The multi-part climax and ending could be described predictable, surprising, (Yes, both of those) as truly epic, and cryptic. I think I’ve figured what it was supposed to mean, though even had you left the theatre merely confused, you’ll appreciate the craft and you will have been affected by the movie. The acting and direction is top notch, and I can attest that the movie was foreboding even when interrupted by technical difficulties and projector problems as my theatre endured when the movie was screened. I would love to see more work by these people.
Joko Anwar make this movie so heartbreaking which is making you keep staying in your chair. The point is, this movie will make you forget the world, and after saw this movie, I promise, that your brain will full with your own idea about the ending, because, baby, the ending is so cool. You can put some point of view about the ending. Fachri Albar give a bad-ass performance. He is really great. And, Marsha Timothy can act well too. She can act as a wife who is really mysterious with really great. The art direction is totally awesome. And the music score is really, really make you wanna jumped out from your chair. Just watch this movie, watch the Christmas dinner scene and you will forget anything! Trust me.
It is a bold, horrifying, intense and mean noir psychological horror. The horrid surreal atmosphere and chilling gore very much remind me of Lynch’s and Aronofsky’s style which is outstanding. Watching this movie really gives you a more complex horrid feeling than any kind of Indonesian horror with excessive portion of demon and ghost appearance more than you beg for of which you can’t help but to smirk. And fairly said, this movie has put back faith in me that indeed Indonesian filmmaker can so do much better than only of those sex exploit movies and series of ridicule horror. Finally said, this movie is very recommended as an introductory to a fine piece of Indonesian modern cinema. And despite the plot may not be very original at all and at some point the gory scene may need a little extra stomach to bear, but to skip this modern horror experience would be a sin to every horror/thriller movie lover.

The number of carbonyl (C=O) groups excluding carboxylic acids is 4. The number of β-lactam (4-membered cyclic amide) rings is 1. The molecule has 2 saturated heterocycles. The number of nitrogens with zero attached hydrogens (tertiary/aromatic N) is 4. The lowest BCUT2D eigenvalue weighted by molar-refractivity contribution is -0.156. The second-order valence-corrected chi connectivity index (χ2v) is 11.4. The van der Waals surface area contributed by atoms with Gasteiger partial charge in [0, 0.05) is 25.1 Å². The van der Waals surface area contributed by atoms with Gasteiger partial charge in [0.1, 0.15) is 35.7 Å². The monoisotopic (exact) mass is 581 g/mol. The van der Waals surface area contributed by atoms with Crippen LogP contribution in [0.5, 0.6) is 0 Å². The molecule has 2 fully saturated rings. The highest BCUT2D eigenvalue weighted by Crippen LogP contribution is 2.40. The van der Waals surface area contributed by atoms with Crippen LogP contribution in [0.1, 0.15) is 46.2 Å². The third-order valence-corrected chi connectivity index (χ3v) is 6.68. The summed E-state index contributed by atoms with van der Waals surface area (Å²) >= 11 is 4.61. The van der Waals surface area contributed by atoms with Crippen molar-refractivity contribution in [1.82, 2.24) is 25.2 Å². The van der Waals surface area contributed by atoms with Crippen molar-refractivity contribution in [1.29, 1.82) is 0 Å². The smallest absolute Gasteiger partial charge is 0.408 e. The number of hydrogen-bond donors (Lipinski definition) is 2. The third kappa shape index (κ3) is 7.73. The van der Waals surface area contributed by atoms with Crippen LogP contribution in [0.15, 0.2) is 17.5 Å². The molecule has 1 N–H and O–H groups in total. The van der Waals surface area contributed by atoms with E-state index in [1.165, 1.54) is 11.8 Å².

I’m just as much a fan of gory, splatterhouse exploitation films as the next sicko, but when it comes to generating a chill down the spine, there is something to be said for being as terse as possible with onscreen imagery. For fans of subtle, atmospheric and extremely creepy movies, especially around this time of year, House in the Alley is a dead-on success. The brilliantly understated story moves swiftly, is told beautifully, and enough questions are left unanswered to maximize the mystery of it all, yet not so many that the plot is left full of holes. The music is sparse and atmospheric, and the images are beautifully shot and edited, with great use of filters and composites to give the appropriate washed out looks where necessary. The effects, used minimally, are flawless and very creepy without seeming garish or overbearing.
Until they lose their baby to a miscarriage, a young couple were happily settling into their new life in their spacious home. After the tragedy, Thao is inconsolable and won’t let her baby’s body leave the house. Normal life eludes her as terrifying visions undermine her sanity. Her husband, Thanh, experiences strange phenomena around their home and when his wife turns on him, he must race to uncover the secrets of the house in the alley before they lose their sanity and their lives.
Considering the obvious budgetary restrictions, the filmmakers could not afford to transform the house into a full-blown character, and the film is at its most effective when centering on the melodrama inherent in the psychological horror. The film is creepy enough without the addition of children of the damned tiptoeing across the roof or mysteriously appearing in mirrors. The few concessions that are made to modern horror films are as unwarranted as they are quaint. Though I do admit that a smile crossed my face when a primitive, stop-motion toddler briefly popped up from beneath the sheets.
As with classics like The Changeling and 1963’s The Haunting, House in the Alley is a perfect example of how you can still muster a scare from a jaded populace without resorting to cheap jolts and gore. More Blair Witch Project than Sleepaway Camp, and thus far more impressive than most recent attempts at terror. Now if I could just stop hiding from my television…